Iditarod ride just the latest adventure for FL couple

Mike and Nancy Rosman go behind scenes of famous race

Clint Riese
Sports Editor

Mike and Nancy Rosman like adventure. They might even be called thrill-seekers. From riding a zipline in Belize to skydiving for their 25th anniversary, the Forest Lake couple has fulfilled much of its bucket list.

Mike Rosman (seated) of Forest Lake enjoys a sled ride through Anchorage, AK courtesy of Ken Anderson’s dog team. Anderson is a former Forest Lake resident himself. (U.S. Coast Guard photo by Petty Officer 1st Class David Mosley)

Now, the Rosmans can cross off another line. Last month, they rode in dog sleds through the streets of Anchorage, AK during the send-off for the 40th Iditarod Trail Sled Dog Race.

“It was fun. It really was,” says Nancy. “…I’m always up for an adventure, and my husband’s willing to tag along.”

For a couple big on traveling and excitement, the Iditarod is a natural fit. The world-famous race, which covers nearly 1,000 miles across Alaska each March, pits man versus nature in all of its glory.

“I think it’s the adventure part of it that drew me in,” Nancy says. “I do wilderness canoeing, so it’s that kind of solitary wilderness kind of thing.”

While researching this year’s race, Nancy stumbled upon the “Iditarider” program, which allows fans to bid for the right to sit on a sled as each team makes its way 11 miles from Anchorage to the official starting point of Willow, AK.

The Rosmans had visited Alaska for the first time three summers ago, and the decision to return was simple.

“We always said we’d go back in the winter, so this was the opportunity,” Nancy says. “We’ll go back many more times, I’m sure.”

Bound and determined to go, the Rosmans won the auction for veteran musher Ken Anderson, who grew up in Forest Lake. With one seat secured, it was decision time.

“When we tell our grandchildren this story, are we going to say grandma did it but grandpa didn’t?” Nancy recalls saying. “So we went for two and it was well worth it.”

The Rosmans check out a mural showing the course of the thousand-mile race. (Photo submitted)

They ponied up a smaller price so Nancy could ride along with three-time Iditarod musher Karin Hendrickson.

Upon arriving in Anchorage, the Rosmans were treated to a champagne toast and dinner with the mushers on the Thursday leading up to the race. Orientation took place Friday and the real fun took place on Saturday. The Iditariders had VIP access on the streets downtown during the final preparations, then joined the sled teams for the two-hour procession out of town.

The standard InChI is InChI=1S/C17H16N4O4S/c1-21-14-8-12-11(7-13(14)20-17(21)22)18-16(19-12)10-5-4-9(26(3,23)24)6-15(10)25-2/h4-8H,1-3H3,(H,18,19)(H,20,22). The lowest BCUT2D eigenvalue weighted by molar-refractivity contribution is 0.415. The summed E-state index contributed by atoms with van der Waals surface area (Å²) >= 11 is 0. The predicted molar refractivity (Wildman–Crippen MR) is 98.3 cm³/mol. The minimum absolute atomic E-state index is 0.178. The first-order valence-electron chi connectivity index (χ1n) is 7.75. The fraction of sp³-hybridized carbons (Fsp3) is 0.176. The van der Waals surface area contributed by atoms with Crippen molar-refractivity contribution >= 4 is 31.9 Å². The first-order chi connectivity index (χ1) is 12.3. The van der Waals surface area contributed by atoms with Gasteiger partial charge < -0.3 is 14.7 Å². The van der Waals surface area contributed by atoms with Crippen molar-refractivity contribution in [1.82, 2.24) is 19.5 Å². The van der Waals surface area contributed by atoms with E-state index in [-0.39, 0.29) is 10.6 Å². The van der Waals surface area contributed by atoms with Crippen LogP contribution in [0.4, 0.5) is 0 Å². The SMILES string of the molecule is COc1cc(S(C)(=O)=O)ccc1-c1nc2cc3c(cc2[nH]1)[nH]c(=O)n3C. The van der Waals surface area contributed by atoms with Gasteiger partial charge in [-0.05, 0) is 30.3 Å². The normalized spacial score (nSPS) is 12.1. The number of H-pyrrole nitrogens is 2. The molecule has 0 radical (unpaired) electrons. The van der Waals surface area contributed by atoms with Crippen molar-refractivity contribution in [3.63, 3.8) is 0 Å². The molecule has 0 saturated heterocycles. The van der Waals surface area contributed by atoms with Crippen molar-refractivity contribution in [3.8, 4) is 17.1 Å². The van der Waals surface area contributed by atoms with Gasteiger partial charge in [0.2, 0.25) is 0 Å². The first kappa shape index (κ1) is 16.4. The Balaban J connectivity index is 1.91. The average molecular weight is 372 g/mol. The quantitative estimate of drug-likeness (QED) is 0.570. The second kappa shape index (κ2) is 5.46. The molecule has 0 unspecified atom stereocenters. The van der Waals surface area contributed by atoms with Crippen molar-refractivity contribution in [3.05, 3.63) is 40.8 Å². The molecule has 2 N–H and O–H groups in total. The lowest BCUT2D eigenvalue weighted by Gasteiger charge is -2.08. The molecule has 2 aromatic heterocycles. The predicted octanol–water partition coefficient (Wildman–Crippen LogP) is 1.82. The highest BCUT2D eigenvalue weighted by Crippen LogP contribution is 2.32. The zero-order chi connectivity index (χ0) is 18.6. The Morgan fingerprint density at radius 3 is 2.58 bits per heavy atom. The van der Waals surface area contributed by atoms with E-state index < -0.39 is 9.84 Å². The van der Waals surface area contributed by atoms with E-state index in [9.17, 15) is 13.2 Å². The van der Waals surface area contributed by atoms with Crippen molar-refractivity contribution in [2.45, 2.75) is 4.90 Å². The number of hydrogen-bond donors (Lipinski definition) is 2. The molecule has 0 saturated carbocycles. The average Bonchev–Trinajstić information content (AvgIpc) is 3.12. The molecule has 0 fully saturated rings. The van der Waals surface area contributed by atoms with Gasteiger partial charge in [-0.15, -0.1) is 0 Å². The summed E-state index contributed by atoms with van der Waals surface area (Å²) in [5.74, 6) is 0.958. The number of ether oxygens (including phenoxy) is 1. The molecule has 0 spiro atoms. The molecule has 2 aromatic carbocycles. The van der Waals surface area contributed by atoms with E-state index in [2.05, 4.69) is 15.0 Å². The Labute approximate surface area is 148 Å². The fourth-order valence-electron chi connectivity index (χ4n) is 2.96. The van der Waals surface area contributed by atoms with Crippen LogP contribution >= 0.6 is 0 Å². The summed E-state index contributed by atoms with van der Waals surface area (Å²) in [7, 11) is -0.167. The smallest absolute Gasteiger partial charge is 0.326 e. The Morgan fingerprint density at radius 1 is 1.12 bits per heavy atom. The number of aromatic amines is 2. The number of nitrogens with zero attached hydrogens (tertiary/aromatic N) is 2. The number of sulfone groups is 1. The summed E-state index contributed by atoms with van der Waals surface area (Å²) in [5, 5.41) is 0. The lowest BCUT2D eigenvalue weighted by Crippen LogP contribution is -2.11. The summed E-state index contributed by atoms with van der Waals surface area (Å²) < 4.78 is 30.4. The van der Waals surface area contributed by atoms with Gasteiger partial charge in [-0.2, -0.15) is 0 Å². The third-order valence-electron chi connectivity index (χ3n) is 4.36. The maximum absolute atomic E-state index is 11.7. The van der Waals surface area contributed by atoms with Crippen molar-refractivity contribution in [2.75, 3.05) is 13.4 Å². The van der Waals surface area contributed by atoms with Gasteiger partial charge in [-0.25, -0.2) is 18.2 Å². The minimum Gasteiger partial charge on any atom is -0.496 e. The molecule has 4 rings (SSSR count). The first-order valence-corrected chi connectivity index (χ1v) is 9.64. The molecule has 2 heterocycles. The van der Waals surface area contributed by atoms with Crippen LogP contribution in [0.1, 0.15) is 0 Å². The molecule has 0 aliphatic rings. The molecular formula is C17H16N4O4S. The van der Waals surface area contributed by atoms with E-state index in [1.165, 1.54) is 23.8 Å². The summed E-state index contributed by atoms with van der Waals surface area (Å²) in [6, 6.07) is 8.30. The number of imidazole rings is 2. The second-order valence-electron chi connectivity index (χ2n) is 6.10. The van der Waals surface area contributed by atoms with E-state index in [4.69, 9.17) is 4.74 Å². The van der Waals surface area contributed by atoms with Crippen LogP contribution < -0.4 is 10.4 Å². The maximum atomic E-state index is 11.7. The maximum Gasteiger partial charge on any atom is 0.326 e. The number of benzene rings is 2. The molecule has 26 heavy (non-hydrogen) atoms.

They got a kick out of the varying levels of experience and equipment the field of 66 displayed.

“Ken has a beautiful sled with interchangeable runners for cold snow and hot snow,” Nancy says. “My musher comes in with her beat-up pickup and homemade [gear]…But I got to do harnessing and all that, which Mike didn’t get to do, because she didn’t have a crew.”

The crowd packed the sidewalks and cheered the teams out of town, then the riders were treated to a dash through the scenic countryside. Nancy was struck by how serene she felt listening to the whooshing of the sled and the pitter-patter of the dogs pulling through the snow.

“It’s very contemplative, very nice,” she says. “I’m like, ‘Oh, I could get used to this.’ And she was like ‘This is why I mush.’”

The experience was not without its fair share of adventure, though. A race official had warned the mushers of a moose in the area. The great mammals are among the biggest dangers to Iditarod teams and were in a particularly foul mood this year due to huge snow totals which limited their access to food. Hendrickson simply warned Nancy to lean forward if they came across a moose so she could “bop him on the head” with an axe.

Fortunately, no such meetings took place. The Rosmans also lucked out as the temperature hovered in the mid-20s. The balmy conditions made it comfortable for the humans, if not for their naturally insulated canine companions.

The Rosmans did not fare so well in their other quest on their nine-day trip. They hoped to see the Northern Lights. Aurora activity was forecasted to be the highest it had been in years, so trekked 450 miles across the state to Fairbanks. However, they were greeted with clouds and snow, while friends at their point of origin reported beautiful viewing conditions.

All was not lost, though. While in Fairbanks, the Rosmans checked out the world’s largest ice-sculpting competition.

Between that and the yarns they heard from the famously enthralling crew of mushers, the Rosmans should be able to keep their grandkids’ interest for many storytimes to come.

“There’s just such great stories,” Nancy says. “The tales are just hilarious.”